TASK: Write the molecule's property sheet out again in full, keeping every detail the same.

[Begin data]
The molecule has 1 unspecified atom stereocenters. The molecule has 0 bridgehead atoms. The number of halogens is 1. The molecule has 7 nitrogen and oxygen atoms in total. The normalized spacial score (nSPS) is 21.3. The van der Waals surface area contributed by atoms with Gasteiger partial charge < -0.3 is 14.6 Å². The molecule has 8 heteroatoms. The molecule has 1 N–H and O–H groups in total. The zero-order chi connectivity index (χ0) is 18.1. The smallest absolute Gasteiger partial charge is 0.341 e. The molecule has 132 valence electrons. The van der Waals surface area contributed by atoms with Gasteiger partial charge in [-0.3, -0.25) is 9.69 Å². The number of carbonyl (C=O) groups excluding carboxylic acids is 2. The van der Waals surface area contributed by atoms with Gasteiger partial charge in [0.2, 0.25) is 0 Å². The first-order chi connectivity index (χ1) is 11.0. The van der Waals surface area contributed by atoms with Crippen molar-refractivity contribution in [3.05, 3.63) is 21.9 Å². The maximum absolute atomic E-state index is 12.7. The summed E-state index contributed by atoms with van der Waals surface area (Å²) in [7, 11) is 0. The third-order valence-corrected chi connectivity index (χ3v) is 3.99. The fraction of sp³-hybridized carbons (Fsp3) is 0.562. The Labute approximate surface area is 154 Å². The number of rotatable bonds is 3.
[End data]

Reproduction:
The molecule has 1 unspecified atom stereocenters. The molecule has 0 bridgehead atoms. The number of halogens is 1. The molecule has 7 nitrogen and oxygen atoms in total. The normalized spacial score (nSPS) is 21.3. The van der Waals surface area contributed by atoms with Gasteiger partial charge < -0.3 is 14.6 Å². The molecule has 8 heteroatoms. The molecule has 1 N–H and O–H groups in total. The zero-order chi connectivity index (χ0) is 18.1. The smallest absolute Gasteiger partial charge is 0.341 e. The molecule has 132 valence electrons. The van der Waals surface area contributed by atoms with Gasteiger partial charge in [-0.3, -0.25) is 9.69 Å². The number of carbonyl (C=O) groups excluding carboxylic acids is 2. The van der Waals surface area contributed by atoms with Gasteiger partial charge in [0.2, 0.25) is 0 Å². The first-order chi connectivity index (χ1) is 11.0. The van der Waals surface area contributed by atoms with Crippen molar-refractivity contribution in [3.05, 3.63) is 21.9 Å². The maximum absolute atomic E-state index is 12.7. The summed E-state index contributed by atoms with van der Waals surface area (Å²) in [7, 11) is 0. The third-order valence-corrected chi connectivity index (χ3v) is 3.99. The fraction of sp³-hybridized carbons (Fsp3) is 0.562. The Labute approximate surface area is 154 Å². The number of rotatable bonds is 3.